The National Digital Library of Korea is an eight-story building (five of those stories underground) that seats 550 patrons, and it runs 300 TB of server space. The physical space and the equipment are so advanced as to seem almost fictional. On the main floor there are touch-screen help kiosks. There are 3D monitors that do not require viewers to wear 3D glasses. There is a Global Lounge running PCs in English, Chinese, Japanese, French, and Vietnamese. There are multimedia viewing and creation and editing spaces as well as meeting and café spaces. There is a permanent art installation that “displays customized videos based on a user recognition function.” There is an enormous screen reserved only for 3D text, including “user messages.” There is a Laptop Zone, and there is a “Productivity Computer Cluster” whose desktop computers have large monitors and multiple monitors. There are more touch-screen kiosks, these dedicated to the sole purpose of reading digital newspapers. There are electronic tables with touch-screen surfaces, and on those tables you can see digital surrogates of historic Korean books as they lie open flat before you, seemingly in the table rather than on it. There is a connecting bridge called the Way of Knowledge that connects the National Digital Library of Korea with the National Library of Korea, and projected on the walls of the Way of Knowledge are “motion-sensitive interactive contents.” And, of course, there are are D.to, N.to, and U.to, the dibrary’s adorable mascots.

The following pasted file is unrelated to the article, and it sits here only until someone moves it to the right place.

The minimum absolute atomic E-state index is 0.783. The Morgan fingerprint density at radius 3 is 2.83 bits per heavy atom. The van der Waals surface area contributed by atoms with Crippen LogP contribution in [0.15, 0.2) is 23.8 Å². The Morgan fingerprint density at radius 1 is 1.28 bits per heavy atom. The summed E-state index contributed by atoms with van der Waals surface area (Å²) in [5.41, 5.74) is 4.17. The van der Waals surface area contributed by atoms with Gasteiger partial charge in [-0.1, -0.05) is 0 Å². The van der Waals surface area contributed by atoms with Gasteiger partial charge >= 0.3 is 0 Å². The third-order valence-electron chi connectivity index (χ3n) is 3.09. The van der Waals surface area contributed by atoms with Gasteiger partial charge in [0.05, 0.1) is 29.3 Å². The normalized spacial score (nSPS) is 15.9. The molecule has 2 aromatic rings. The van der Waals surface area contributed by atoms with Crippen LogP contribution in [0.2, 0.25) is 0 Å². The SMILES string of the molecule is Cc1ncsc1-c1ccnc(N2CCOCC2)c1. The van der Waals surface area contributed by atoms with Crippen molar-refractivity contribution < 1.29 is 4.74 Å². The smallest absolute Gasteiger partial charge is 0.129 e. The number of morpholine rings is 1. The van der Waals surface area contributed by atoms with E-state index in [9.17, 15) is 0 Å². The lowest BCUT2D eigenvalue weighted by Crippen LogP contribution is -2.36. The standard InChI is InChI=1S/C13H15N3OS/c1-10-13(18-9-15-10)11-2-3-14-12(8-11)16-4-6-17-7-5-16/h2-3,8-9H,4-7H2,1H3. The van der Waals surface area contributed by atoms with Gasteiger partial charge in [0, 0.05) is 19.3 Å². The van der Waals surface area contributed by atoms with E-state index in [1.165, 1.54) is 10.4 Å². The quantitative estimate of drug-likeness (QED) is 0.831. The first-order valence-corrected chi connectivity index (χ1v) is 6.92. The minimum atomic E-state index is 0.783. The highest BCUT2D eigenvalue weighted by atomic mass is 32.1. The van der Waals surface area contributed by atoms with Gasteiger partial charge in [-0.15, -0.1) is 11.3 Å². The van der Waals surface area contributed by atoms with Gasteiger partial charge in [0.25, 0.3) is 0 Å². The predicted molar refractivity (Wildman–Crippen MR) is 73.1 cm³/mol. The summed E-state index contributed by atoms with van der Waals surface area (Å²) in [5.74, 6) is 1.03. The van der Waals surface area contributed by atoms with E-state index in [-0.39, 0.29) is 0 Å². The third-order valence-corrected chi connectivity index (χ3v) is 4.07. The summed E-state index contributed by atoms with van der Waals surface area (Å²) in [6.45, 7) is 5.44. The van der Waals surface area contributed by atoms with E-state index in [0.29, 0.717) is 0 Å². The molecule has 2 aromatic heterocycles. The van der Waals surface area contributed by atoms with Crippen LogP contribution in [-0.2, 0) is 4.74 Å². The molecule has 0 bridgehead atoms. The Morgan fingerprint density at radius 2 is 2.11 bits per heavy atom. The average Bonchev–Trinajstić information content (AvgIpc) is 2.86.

Regardless of whether the Digital Public Library of America ever realizes itself in a building, it is important, I think, to remember two things. First: library, archive, and museum buildings are no longer the only gateways to culture and ideas — but the new gateways are also physical. To put it in a sound bite, hardware is the new harbor. If nothing else, libraries, archives, and museums can provide everyone, especially "the poorest," access to these new "transportation" devices; the Gates Foundation has already recognized this truth in its support for putting public computers in public libraries. Second: digital libraries do bring people to physical places, especially when those places have unique originals of digitally ubiquitous representations. Putting digital content online, as many of you doubtless know, increases rather than decreases visitors: representation is no subsitute for presence.
I’m pleased that the DPLA seems to be leaning toward being primarily an aggregator of metadata and content for this very reason: the DPLA is likely to drive traffic to libraries, archives, and museums in both the digital and the physical spaces. And the DPLA is also likely to launch more than a few ships, some going exploring, and some returning home.